The Dongguan Moon

The Dongguan moon is like a tiny boat
Carrying a flock of affectionate swordsmen
Wandering about across the gentle river

This haiku-ish text is from a very short song by Wu Tiao Ren, a Guangzhou band. With any luck, today I’ll get to meet the band and talk about a possible collaboration.

wu tiao ren

Guangzhou’s watery future

Yesterday at Observation Society, I was describing the Waterways of the Illawarra project to Anthony, Trevor and Hanting. At home, the seepage from the escarpment is a major part of the “character” of the region. It’s what creates the more than 50 creeks which make their way through the landscape into the sea.

It wasn’t something I had considered before I arrived, but a major part of the “character” of Guangzhou and the Guangdong region is the Pearl River Delta. In the delta, waterways flow in a crisscrossing matrix wherever you find yourself. Maps of the delta are beautiful and confounding – they don’t look like “normal” rivers which have a clear directionality:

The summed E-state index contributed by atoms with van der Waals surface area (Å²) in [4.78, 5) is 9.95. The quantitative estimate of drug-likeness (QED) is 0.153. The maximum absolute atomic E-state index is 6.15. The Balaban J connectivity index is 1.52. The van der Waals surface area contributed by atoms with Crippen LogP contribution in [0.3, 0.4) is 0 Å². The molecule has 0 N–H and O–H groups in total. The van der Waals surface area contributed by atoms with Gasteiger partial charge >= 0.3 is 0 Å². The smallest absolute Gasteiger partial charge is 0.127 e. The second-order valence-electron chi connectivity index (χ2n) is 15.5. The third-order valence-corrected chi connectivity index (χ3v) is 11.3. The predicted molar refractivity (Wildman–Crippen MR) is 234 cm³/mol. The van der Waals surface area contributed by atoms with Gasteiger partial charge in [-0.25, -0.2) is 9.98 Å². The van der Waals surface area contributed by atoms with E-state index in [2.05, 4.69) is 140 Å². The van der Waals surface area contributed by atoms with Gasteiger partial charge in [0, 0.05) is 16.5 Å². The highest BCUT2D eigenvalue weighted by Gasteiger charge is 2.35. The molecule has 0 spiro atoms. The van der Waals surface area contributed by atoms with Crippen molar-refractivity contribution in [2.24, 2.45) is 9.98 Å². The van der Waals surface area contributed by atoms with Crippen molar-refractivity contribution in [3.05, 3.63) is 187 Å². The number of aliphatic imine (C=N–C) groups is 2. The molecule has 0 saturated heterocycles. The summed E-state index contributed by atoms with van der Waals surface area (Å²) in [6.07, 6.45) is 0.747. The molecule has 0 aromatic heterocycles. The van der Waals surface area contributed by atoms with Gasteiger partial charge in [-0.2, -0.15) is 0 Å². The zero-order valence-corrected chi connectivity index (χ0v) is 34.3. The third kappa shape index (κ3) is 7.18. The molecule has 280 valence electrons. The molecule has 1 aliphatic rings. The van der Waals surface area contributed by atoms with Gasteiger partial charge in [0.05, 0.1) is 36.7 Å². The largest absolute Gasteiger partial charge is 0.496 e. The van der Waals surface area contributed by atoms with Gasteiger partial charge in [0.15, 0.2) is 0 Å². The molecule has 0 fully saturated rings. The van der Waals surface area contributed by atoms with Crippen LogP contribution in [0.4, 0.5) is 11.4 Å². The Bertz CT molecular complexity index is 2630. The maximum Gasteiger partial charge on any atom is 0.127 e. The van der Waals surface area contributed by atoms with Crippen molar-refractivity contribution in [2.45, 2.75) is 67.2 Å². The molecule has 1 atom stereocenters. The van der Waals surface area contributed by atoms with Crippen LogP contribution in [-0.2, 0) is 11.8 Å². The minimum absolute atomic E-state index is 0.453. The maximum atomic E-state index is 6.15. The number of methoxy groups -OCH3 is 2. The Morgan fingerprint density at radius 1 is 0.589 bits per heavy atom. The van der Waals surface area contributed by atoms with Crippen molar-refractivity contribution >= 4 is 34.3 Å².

pearl river delta

This map also shows the massive urban development in the Pearl River Delta over the last 30 years.

So – one thing that’s been haunting me recently is the future rise of sea levels. In the Illawarra, it seems clear that sea level rises will immediately affect the areas surrounding creeks, since these are the lowest parts of the landscape. Like in the big floods of 1998 (when the extra water came from the sky), houses with creeks running through their yards will have to think about how to protect themselves from serious land erosion and property damage.

Here’s a map I saw of Brisbane a few years ago, where the future sea level rise totally transforms the city’s useable spaces:

brisbane sea level rise
This is the first image I saw which showed future projections of the impact of sea level rises on low-lying cities, and I imagine we’ll be seeing these maps with ever more frequency now.